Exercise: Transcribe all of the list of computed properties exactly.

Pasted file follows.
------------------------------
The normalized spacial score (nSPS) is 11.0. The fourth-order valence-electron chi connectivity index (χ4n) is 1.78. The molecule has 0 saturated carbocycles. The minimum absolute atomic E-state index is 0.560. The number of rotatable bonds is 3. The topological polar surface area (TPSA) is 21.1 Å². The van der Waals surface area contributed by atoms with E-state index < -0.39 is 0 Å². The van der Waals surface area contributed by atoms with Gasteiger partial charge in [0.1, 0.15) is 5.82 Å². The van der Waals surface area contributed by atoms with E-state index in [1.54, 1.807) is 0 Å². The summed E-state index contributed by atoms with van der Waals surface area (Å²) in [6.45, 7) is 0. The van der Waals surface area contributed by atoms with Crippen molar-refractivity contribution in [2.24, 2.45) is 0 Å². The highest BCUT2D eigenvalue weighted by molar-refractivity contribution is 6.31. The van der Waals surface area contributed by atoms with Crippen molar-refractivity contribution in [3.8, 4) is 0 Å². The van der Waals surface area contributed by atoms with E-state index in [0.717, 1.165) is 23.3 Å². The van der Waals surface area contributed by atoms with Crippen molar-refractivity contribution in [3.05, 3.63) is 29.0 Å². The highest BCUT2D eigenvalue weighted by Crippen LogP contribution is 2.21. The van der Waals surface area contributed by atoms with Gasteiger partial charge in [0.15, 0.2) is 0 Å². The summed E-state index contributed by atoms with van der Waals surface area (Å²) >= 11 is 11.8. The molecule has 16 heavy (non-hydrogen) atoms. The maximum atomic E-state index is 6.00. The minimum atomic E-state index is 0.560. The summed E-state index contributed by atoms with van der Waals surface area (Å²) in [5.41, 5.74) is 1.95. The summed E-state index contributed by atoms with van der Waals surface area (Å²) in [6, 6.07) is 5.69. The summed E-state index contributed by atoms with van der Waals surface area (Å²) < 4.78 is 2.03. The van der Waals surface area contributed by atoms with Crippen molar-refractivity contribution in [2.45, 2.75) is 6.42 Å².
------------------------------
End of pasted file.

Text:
The normalized spacial score (nSPS) is 11.0. The fourth-order valence-electron chi connectivity index (χ4n) is 1.78. The molecule has 0 saturated carbocycles. The minimum absolute atomic E-state index is 0.560. The number of rotatable bonds is 3. The topological polar surface area (TPSA) is 21.1 Å². The van der Waals surface area contributed by atoms with E-state index < -0.39 is 0 Å². The van der Waals surface area contributed by atoms with Gasteiger partial charge in [0.1, 0.15) is 5.82 Å². The van der Waals surface area contributed by atoms with E-state index in [1.54, 1.807) is 0 Å². The summed E-state index contributed by atoms with van der Waals surface area (Å²) in [6.45, 7) is 0. The van der Waals surface area contributed by atoms with Crippen molar-refractivity contribution in [2.24, 2.45) is 0 Å². The highest BCUT2D eigenvalue weighted by molar-refractivity contribution is 6.31. The van der Waals surface area contributed by atoms with Crippen molar-refractivity contribution in [3.8, 4) is 0 Å². The van der Waals surface area contributed by atoms with E-state index in [0.717, 1.165) is 23.3 Å². The van der Waals surface area contributed by atoms with Crippen molar-refractivity contribution in [3.05, 3.63) is 29.0 Å². The highest BCUT2D eigenvalue weighted by Crippen LogP contribution is 2.21. The van der Waals surface area contributed by atoms with Gasteiger partial charge in [0.15, 0.2) is 0 Å². The summed E-state index contributed by atoms with van der Waals surface area (Å²) >= 11 is 11.8. The molecule has 16 heavy (non-hydrogen) atoms. The maximum atomic E-state index is 6.00. The minimum atomic E-state index is 0.560. The summed E-state index contributed by atoms with van der Waals surface area (Å²) in [5.41, 5.74) is 1.95. The summed E-state index contributed by atoms with van der Waals surface area (Å²) in [6, 6.07) is 5.69. The summed E-state index contributed by atoms with van der Waals surface area (Å²) < 4.78 is 2.03. The van der Waals surface area contributed by atoms with Crippen molar-refractivity contribution in [2.45, 2.75) is 6.42 Å².